Not Quite News: Brendan still can’t read a calendar


Staff Columnist


The white, middle-class university student from Indiana forgot that February was Black History Month, and nearly missed the opportunity to come up with a column on it?  Shocking, I know.

I would like to take this opportunity to highlight one of my favorite black writers. Due to the fact that this is a column written by me, and I cannot make a normal decision to save my life, this writer is likely going to be highly obscure to most people.

The only reason I know of him is because I took an English class last semester that introduced me to him, and I was so enchanted by his book that I used it for every assignment I could fit him in to.

When I first saw “The Interesting Narrative of the Life of Olaudah Equiano, or Gustavus Vassa, the African,” I had no expectation that I would like it nearly as much as I did. In all honesty, I had no expectation whatsoever going into it; it was simply another text that I was assigned to read for my L-350.

The most initial interest I had in it was giggling at how in the 1700s, it was apparently illegal to publish a book with a title any shorter than the first chapter.

If you had, perhaps, thought that calling your own autobiography interesting right in the title is a little presumptuous, then think again; if anything, Equiano was holding his cards very close to his chest when he gave his book that name.

Equiano was born in the mid-18th century, in the Kingdom of Benin (modern-day Nigeria). He was kidnapped as a child and sold into slavery several times. He was first a slave in Africa, then sold to the South Carolina colony, and finally purchased his freedom as an adult in London.

He was able to accomplish this by means of his final master, a merchant who taught him basic literacy and allowed him to retain profits from his slave labor so that he could buy his own liberty.

Not only did Equiano take these opportunities and run with them, he learned to write and trade so well that this master asked him to become a business partner. Equiano turned it down.

Sure, it may have been a tempting offer. But for some odd reason, Equiano was none too keen on going into business with his slave owner, so that he could work in markets that sold, among other things, slaves, many of whom were kidnapped as free people so that they could then be sold as slaves.

In addition, even though Equiano was documented as a free man, it was common practice at the time to kidnap black people to sell them back into slavery (which very nearly happened to Equiano himself). Funny how that works.

In London, Equiano started working with various abolitionist groups, which he continued to do until he died.  Part of his work of decrying the horrors of slavery was publishing his autobiography. “The Interesting Narrative” went on to become a best-seller in most of the slave-holding white countries, the US and Britain included.

In case you were under the impression that the first well-known slave narratives came with the likes of Frederick Douglass and Harriett Beecher Stowe, as I was (thanks, American education), then it may come as a depressing surprise that Equiano predates them by a full century.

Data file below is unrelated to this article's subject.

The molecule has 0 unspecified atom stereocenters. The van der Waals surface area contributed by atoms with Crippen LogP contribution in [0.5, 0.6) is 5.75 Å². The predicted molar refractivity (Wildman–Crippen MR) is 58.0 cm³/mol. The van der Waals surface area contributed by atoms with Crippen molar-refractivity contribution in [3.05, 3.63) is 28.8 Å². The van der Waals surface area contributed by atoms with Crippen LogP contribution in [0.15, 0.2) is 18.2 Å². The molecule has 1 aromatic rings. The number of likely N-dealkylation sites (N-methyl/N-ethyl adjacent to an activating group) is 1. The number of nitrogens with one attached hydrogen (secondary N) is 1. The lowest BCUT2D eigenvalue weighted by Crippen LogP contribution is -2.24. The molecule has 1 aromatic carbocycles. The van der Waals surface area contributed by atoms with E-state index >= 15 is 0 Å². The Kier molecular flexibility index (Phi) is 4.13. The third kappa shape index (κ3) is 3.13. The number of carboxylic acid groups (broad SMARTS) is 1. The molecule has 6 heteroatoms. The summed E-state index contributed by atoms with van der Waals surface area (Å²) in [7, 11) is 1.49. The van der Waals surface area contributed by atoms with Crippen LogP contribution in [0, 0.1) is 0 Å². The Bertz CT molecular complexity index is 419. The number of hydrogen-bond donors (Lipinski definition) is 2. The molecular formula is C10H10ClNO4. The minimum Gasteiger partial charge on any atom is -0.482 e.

If it is not a damning enough statement on human history that that it took 100 years, or, “more than the entire lifetimes of most people” of saying the same thing to convince the world that slavery was not quite on the up-and-up, then the opening line of the book surely is.

“I believe it is difficult for those who publish their own memoirs to escape the imputation of vanity; nor is this the only disadvantage under which they labour,” Equiano writes.

“It is also their misfortune, that what is uncommon is rarely, if ever, believed, and what is obvious we are apt to turn from with disgust, and to charge the writer with impertinence.”

Equiano, a man who had been a slave on multiple continents and had seen horrors most people can only dream of, starts his book by apologizing for his audacity in speaking publicly.

He had to, because back then, you really had to work to convince people to listen to you if you were non-white. This was a time where what few black writers existed were either written off based on race, or just outright assumed to not be real people (as was the case with Equiano’s contemporary, poet Phyllis Wheatley).

The reason I recommend Equiano’s narrative is not to shame or guilt people about their history.  We absolutely should be ashamed of it, and that shame should inspire us to do better, but that is not the purpose of this column.

Equiano’s writing is just downright phenomenal; much of his first few chapters are spent painting incredibly vivid images of 18th century Benin and America, in such detail and completeness that it feels as if you had been there yourself.

He writes much like a travel guide, taking readers through both the everyday mundanities and horrific atrocities like Virgil guiding Dante through hell.

The world slips away as you read Equiano’s writing in a way much unlike any other. Seriously, read his book; it is not terribly long, and you can get it for absolutely free through a Project Gutenberg eBook.

Next week? Hopefully something a little lighter than the horrors of slavery, but this one was important.

By The Preface at IUSB

IU South Bend's Official Student Newspaper

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